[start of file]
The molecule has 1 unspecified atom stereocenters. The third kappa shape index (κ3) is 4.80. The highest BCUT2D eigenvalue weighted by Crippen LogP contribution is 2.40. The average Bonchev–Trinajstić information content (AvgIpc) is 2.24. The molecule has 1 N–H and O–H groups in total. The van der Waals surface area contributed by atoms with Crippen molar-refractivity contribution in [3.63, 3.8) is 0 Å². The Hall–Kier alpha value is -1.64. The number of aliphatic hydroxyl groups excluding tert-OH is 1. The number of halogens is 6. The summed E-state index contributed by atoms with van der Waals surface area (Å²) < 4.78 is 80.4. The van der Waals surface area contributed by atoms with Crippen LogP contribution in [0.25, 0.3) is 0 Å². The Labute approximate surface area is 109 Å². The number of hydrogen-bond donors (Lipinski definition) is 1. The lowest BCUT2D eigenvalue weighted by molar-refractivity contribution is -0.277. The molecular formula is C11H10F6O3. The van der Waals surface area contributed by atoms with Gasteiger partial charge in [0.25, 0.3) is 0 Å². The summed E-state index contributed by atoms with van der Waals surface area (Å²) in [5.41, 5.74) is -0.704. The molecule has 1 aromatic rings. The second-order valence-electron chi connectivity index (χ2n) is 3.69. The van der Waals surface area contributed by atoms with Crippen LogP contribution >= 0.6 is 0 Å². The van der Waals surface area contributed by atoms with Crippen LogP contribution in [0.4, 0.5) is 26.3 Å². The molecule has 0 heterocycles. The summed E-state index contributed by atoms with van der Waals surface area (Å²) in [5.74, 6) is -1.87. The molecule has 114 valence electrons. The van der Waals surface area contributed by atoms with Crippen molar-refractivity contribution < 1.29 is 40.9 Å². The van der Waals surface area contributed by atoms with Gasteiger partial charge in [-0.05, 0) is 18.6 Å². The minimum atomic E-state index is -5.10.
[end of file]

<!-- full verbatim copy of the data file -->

The molecule has 1 unspecified atom stereocenters. The third kappa shape index (κ3) is 4.80. The highest BCUT2D eigenvalue weighted by Crippen LogP contribution is 2.40. The average Bonchev–Trinajstić information content (AvgIpc) is 2.24. The molecule has 1 N–H and O–H groups in total. The van der Waals surface area contributed by atoms with Crippen molar-refractivity contribution in [3.63, 3.8) is 0 Å². The Hall–Kier alpha value is -1.64. The number of aliphatic hydroxyl groups excluding tert-OH is 1. The number of halogens is 6. The summed E-state index contributed by atoms with van der Waals surface area (Å²) < 4.78 is 80.4. The van der Waals surface area contributed by atoms with Crippen LogP contribution in [0.25, 0.3) is 0 Å². The Labute approximate surface area is 109 Å². The number of hydrogen-bond donors (Lipinski definition) is 1. The lowest BCUT2D eigenvalue weighted by molar-refractivity contribution is -0.277. The molecular formula is C11H10F6O3. The van der Waals surface area contributed by atoms with Gasteiger partial charge in [0.25, 0.3) is 0 Å². The summed E-state index contributed by atoms with van der Waals surface area (Å²) in [5.41, 5.74) is -0.704. The molecule has 1 aromatic rings. The second-order valence-electron chi connectivity index (χ2n) is 3.69. The van der Waals surface area contributed by atoms with Crippen LogP contribution >= 0.6 is 0 Å². The van der Waals surface area contributed by atoms with Crippen LogP contribution in [0.4, 0.5) is 26.3 Å². The molecule has 0 heterocycles. The summed E-state index contributed by atoms with van der Waals surface area (Å²) in [5.74, 6) is -1.87. The molecule has 114 valence electrons. The van der Waals surface area contributed by atoms with Crippen molar-refractivity contribution < 1.29 is 40.9 Å². The van der Waals surface area contributed by atoms with Gasteiger partial charge in [-0.05, 0) is 18.6 Å². The minimum atomic E-state index is -5.10.